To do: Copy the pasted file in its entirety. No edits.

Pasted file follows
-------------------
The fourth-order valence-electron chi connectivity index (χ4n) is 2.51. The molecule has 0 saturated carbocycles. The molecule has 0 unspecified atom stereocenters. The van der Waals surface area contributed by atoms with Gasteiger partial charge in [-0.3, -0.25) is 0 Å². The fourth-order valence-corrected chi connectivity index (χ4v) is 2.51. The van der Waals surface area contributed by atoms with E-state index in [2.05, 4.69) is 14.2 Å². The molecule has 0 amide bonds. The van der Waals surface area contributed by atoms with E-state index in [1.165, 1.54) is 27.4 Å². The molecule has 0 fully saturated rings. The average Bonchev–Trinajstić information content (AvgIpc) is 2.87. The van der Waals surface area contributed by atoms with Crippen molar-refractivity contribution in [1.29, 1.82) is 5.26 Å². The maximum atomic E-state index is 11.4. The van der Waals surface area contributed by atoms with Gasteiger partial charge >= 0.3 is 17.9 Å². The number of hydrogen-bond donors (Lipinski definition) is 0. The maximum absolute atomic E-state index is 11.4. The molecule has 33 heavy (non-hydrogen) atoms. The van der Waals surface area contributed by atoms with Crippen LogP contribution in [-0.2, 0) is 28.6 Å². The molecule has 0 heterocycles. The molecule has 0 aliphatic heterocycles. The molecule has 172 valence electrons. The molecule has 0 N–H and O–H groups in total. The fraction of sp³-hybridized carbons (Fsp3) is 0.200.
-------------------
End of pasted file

The fourth-order valence-electron chi connectivity index (χ4n) is 2.51. The molecule has 0 saturated carbocycles. The molecule has 0 unspecified atom stereocenters. The van der Waals surface area contributed by atoms with Gasteiger partial charge in [-0.3, -0.25) is 0 Å². The fourth-order valence-corrected chi connectivity index (χ4v) is 2.51. The van der Waals surface area contributed by atoms with E-state index in [2.05, 4.69) is 14.2 Å². The molecule has 0 amide bonds. The van der Waals surface area contributed by atoms with E-state index in [1.165, 1.54) is 27.4 Å². The molecule has 0 fully saturated rings. The average Bonchev–Trinajstić information content (AvgIpc) is 2.87. The van der Waals surface area contributed by atoms with Crippen molar-refractivity contribution in [1.29, 1.82) is 5.26 Å². The maximum atomic E-state index is 11.4. The van der Waals surface area contributed by atoms with Gasteiger partial charge >= 0.3 is 17.9 Å². The number of hydrogen-bond donors (Lipinski definition) is 0. The maximum absolute atomic E-state index is 11.4. The molecule has 33 heavy (non-hydrogen) atoms. The van der Waals surface area contributed by atoms with Crippen LogP contribution in [-0.2, 0) is 28.6 Å². The molecule has 0 heterocycles. The molecule has 0 aliphatic heterocycles. The molecule has 172 valence electrons. The molecule has 0 N–H and O–H groups in total. The fraction of sp³-hybridized carbons (Fsp3) is 0.200.